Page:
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Polling Confirms Strong Support for Republican Plan to Raise Debt Limit and Cut Spending

AP Photo/J. David Ake

President Joe Biden and House Speaker Kevin McCarthy were supposed to meet once more on Friday for negotiations on raising the debt ceiling, though the meeting has been delayed, likely until early next week. The two leaders had previously met on Tuesday, along with House Minority Leader Hakeem Jeffries (D-NY), Senate Majority Leader Chuck Schumer (D-NY), and Senate Minority Leader Mitch McConnell (R-KY), and had agreed to meet again while their staffs continued to work together in the meantime. McCarthy, in his remarks to the press that night, reiterated that both sides stuck to their positions and that he had seen "no new movement." That being said, there have been some steps in the right direction, as Biden has appeared to move on from demanding a clean debt ceiling increase. The president is also now open to skipping his G7 trip to Japan next week. 

These updates come after polling shows that the American people are very much on the Republicans' side.

Late last month, the Senate Opportunity Fund conducted polling on the mood of the country, feelings toward Biden, as well as specific issues and which party respondents trusted more on that said issue. The only issues where Democrats fared better than Republicans were concerning "schools," and it was still a statistical tie, in that 43 percent trusted Democrats more, while 42 percent trusted Republicans more. Other issues polled included crime (50-36 percent preference for Republicans), inflation (50-35 percent support for Republicans), border security (53-32 percent preference for Republicans), and jobs (45-41 percent preference for Republicans). 

It's worth highlighting that Republicans enjoyed more support than Democrats on the issue of "spending," and by double digits. Almost half of respondents, 49 percent, trust Republicans more, while 35 percent trust Democrats more. For those respondents who identify as "moderates," 42 percent trust Republicans more, compared to 33 percent who trust Democrats more. 

This is a helpful segue into another section of the poll, "Economy and Debt," which focuses considerably on the debt ceiling negotiations. An overwhelming majority of respondents are aware of the debt limit, and 78 percent have heard "a lot" or "some" when it comes to "the U.S. reaching its debt limit." That includes the 35 percent who say they've heard "a lot." 

When told about the GOP spending plan, which respondents were told in part would "cut spending by $4.5 trillion over the next ten years," 62 percent said they would support the plan, including 28 percent who said they would do so strongly. Not only do a majority of conservatives (80 percent) and moderates (53 percent) support the plan, but a significant 41 percent of liberal respondents do, compared to 43 percent of such respondents who do not.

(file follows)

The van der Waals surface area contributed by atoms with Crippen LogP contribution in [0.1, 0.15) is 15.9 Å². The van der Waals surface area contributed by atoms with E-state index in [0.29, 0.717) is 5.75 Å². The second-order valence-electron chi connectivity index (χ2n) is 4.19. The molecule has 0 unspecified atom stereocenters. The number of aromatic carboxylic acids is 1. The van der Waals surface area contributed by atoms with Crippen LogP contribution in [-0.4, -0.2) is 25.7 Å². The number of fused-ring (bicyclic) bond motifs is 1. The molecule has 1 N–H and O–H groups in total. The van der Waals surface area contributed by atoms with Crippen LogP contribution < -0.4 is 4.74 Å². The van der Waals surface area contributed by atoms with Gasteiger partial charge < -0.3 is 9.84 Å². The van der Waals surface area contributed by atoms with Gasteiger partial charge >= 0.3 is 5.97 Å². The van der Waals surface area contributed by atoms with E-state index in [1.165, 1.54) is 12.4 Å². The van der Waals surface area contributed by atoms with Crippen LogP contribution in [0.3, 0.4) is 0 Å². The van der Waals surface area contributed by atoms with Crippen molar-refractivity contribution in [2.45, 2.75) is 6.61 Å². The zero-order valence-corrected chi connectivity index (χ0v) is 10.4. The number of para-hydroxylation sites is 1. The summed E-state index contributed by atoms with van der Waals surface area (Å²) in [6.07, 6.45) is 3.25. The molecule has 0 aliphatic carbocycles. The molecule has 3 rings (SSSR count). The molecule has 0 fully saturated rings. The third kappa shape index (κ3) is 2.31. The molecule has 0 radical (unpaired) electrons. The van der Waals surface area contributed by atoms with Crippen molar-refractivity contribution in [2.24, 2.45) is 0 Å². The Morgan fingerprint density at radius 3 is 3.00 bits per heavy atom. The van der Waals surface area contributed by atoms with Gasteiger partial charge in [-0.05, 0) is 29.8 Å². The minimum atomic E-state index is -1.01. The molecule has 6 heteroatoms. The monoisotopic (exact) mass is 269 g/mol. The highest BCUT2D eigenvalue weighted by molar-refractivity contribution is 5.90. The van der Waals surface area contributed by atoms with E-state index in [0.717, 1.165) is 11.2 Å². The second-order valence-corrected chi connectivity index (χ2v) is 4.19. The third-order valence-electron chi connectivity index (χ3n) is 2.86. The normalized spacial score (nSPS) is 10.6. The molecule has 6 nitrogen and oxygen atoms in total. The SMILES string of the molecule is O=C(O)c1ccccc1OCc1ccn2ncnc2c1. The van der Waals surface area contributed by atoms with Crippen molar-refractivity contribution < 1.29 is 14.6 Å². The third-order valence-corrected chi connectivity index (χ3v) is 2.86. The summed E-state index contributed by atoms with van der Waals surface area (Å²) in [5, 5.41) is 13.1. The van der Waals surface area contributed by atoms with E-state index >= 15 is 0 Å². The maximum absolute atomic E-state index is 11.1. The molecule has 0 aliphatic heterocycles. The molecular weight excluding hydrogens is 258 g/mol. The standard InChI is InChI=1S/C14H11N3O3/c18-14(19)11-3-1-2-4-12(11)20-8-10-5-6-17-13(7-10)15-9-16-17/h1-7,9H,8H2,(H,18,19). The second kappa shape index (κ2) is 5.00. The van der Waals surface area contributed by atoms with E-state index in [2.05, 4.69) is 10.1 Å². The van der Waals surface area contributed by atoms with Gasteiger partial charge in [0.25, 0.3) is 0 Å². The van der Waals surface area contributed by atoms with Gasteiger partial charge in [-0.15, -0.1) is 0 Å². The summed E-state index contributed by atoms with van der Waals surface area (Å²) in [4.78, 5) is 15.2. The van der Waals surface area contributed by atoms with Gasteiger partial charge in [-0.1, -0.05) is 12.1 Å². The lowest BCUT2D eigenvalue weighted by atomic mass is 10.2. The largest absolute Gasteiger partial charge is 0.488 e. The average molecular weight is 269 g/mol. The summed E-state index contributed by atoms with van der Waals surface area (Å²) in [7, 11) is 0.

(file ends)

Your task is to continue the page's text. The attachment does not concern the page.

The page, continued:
One particular area of the plan that enjoys strong support among all political ideologies is "Returning still unspent COVID relief money to the U.S. Treasury." Seventy-five percent of respondents support this idea, which includes 65 percent of liberals, 71 percent of moderates, and 86 percent of conservatives. 

McCarthy, who expressed in his Tuesday remarks that he would have liked to see bipartisan action on coming up with the plan, he did implement ideas from Democrats, including one from Joe Biden from when he was a senator. 

That idea has to do with the "Implement stringent work requirements for federal welfare programs." Two-thirds say they support such a proposal, including a plurality of 39 percent who say they do so "strongly." By political ideology breakdown, a plurality of liberals at 49 percent support the proposal, and majorities of moderates (62 percent) and conservatives (81 percent) support it as well. 

For all that the White House and many – but not all – Democrats have decried and misled on the House Republicans' plan to raise the debt ceiling while cutting spending, it's worth emphasizing that such a plan returns to FY 2022 spending, something Democrats were all too happy to praise at the time. The poll shows strong support for that, too, and among all political ideologies.

Overall, 63 percent support returning to 2022 spending levels, which includes 55 percent of liberals, 56 percent of moderates, and 75 percent of conservatives. 

Respondents were also asked about the electric vehicle (EV) mandate that the Biden administration has proposed as part of its radical climate change agenda. At least 54 percent of new vehicles sold would need to be electric by 2030, while up to 67 percent may need to be electric by 2032. The auto industry agreed to a 50 percent figure of EVs not too long ago, in 2021.

"When it comes to Biden's electric car mandate, Americans don't want it, can't afford it, and don't think it's the solution to climate change," is a statement respondents were read – a whopping 74 percent agreed. This includes almost two-thirds of liberal (63 percent) and moderate (65 percent) respondents, as well as 89 percent of conservative respondents. 

The poll was conducted April 25-April 27, with 800 likely voters with a margin of error of plus or minus 3.5 percent. 

The 501(c)(4) tweeted out a clever short video not only highlighting support from the American people for the plan but mocking the freakout among Democratic leadership, including the president. 


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